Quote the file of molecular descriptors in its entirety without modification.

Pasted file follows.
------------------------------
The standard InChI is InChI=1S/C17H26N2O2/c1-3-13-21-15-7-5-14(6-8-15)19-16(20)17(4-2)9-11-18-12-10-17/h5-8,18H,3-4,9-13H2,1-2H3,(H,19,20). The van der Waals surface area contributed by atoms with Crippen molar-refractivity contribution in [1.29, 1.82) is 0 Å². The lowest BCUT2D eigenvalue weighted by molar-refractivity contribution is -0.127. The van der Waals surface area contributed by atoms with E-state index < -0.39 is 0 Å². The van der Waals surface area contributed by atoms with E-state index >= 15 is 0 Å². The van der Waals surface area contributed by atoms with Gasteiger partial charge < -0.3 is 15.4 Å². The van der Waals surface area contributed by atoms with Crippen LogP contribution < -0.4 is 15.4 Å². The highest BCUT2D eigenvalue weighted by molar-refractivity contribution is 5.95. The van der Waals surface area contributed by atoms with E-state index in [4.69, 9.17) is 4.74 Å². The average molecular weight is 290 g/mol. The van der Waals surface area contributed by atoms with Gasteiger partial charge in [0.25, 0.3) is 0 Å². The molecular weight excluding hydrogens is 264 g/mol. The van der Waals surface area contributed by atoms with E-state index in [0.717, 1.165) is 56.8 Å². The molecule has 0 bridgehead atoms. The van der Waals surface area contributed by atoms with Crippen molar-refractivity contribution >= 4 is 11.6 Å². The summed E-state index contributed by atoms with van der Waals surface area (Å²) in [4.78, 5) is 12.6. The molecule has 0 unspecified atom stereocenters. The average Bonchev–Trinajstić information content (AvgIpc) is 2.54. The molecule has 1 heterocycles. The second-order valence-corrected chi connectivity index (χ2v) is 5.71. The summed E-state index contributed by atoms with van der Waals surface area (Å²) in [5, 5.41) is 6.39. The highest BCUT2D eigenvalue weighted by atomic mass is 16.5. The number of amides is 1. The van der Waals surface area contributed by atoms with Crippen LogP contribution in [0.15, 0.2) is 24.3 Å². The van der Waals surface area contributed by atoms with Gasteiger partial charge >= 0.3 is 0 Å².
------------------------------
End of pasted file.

The standard InChI is InChI=1S/C17H26N2O2/c1-3-13-21-15-7-5-14(6-8-15)19-16(20)17(4-2)9-11-18-12-10-17/h5-8,18H,3-4,9-13H2,1-2H3,(H,19,20). The van der Waals surface area contributed by atoms with Crippen molar-refractivity contribution in [1.29, 1.82) is 0 Å². The lowest BCUT2D eigenvalue weighted by molar-refractivity contribution is -0.127. The van der Waals surface area contributed by atoms with E-state index < -0.39 is 0 Å². The van der Waals surface area contributed by atoms with E-state index >= 15 is 0 Å². The van der Waals surface area contributed by atoms with Gasteiger partial charge < -0.3 is 15.4 Å². The van der Waals surface area contributed by atoms with Crippen LogP contribution < -0.4 is 15.4 Å². The highest BCUT2D eigenvalue weighted by molar-refractivity contribution is 5.95. The van der Waals surface area contributed by atoms with E-state index in [4.69, 9.17) is 4.74 Å². The average molecular weight is 290 g/mol. The van der Waals surface area contributed by atoms with Gasteiger partial charge in [0.25, 0.3) is 0 Å². The molecular weight excluding hydrogens is 264 g/mol. The van der Waals surface area contributed by atoms with E-state index in [0.717, 1.165) is 56.8 Å². The molecule has 0 bridgehead atoms. The van der Waals surface area contributed by atoms with Crippen molar-refractivity contribution >= 4 is 11.6 Å². The summed E-state index contributed by atoms with van der Waals surface area (Å²) in [4.78, 5) is 12.6. The molecule has 0 unspecified atom stereocenters. The average Bonchev–Trinajstić information content (AvgIpc) is 2.54. The molecule has 1 heterocycles. The second-order valence-corrected chi connectivity index (χ2v) is 5.71. The summed E-state index contributed by atoms with van der Waals surface area (Å²) in [5, 5.41) is 6.39. The highest BCUT2D eigenvalue weighted by atomic mass is 16.5. The number of amides is 1. The van der Waals surface area contributed by atoms with Crippen LogP contribution in [0.15, 0.2) is 24.3 Å². The van der Waals surface area contributed by atoms with Gasteiger partial charge >= 0.3 is 0 Å².